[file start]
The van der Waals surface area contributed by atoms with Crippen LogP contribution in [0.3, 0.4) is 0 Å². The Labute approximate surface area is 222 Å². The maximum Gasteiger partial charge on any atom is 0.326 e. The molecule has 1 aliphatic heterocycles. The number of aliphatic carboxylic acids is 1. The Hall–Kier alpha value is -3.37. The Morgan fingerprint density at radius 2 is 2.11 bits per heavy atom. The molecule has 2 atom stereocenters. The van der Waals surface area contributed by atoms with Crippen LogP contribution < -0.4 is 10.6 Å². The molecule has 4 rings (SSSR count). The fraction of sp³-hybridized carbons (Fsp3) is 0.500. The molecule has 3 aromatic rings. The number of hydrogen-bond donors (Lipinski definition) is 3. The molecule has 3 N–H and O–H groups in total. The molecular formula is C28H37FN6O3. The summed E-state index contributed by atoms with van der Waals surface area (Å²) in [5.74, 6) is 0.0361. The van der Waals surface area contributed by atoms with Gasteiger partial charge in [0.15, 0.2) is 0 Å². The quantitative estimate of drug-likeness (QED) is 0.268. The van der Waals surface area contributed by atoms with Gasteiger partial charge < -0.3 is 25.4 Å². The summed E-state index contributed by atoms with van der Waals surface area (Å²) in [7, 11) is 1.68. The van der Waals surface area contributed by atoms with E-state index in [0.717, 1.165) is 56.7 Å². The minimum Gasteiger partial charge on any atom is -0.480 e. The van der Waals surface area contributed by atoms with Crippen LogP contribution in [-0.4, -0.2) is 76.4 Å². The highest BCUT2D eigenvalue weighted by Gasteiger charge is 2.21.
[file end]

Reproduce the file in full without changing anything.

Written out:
The van der Waals surface area contributed by atoms with Crippen LogP contribution in [0.3, 0.4) is 0 Å². The Labute approximate surface area is 222 Å². The maximum Gasteiger partial charge on any atom is 0.326 e. The molecule has 1 aliphatic heterocycles. The number of aliphatic carboxylic acids is 1. The Hall–Kier alpha value is -3.37. The Morgan fingerprint density at radius 2 is 2.11 bits per heavy atom. The molecule has 2 atom stereocenters. The van der Waals surface area contributed by atoms with Crippen LogP contribution < -0.4 is 10.6 Å². The molecule has 4 rings (SSSR count). The fraction of sp³-hybridized carbons (Fsp3) is 0.500. The molecule has 3 aromatic rings. The number of hydrogen-bond donors (Lipinski definition) is 3. The molecule has 3 N–H and O–H groups in total. The molecular formula is C28H37FN6O3. The summed E-state index contributed by atoms with van der Waals surface area (Å²) in [5.74, 6) is 0.0361. The van der Waals surface area contributed by atoms with Gasteiger partial charge in [0.15, 0.2) is 0 Å². The quantitative estimate of drug-likeness (QED) is 0.268. The van der Waals surface area contributed by atoms with Gasteiger partial charge < -0.3 is 25.4 Å². The summed E-state index contributed by atoms with van der Waals surface area (Å²) in [7, 11) is 1.68. The van der Waals surface area contributed by atoms with E-state index in [0.717, 1.165) is 56.7 Å². The minimum Gasteiger partial charge on any atom is -0.480 e. The van der Waals surface area contributed by atoms with Crippen LogP contribution in [-0.4, -0.2) is 76.4 Å². The highest BCUT2D eigenvalue weighted by Gasteiger charge is 2.21.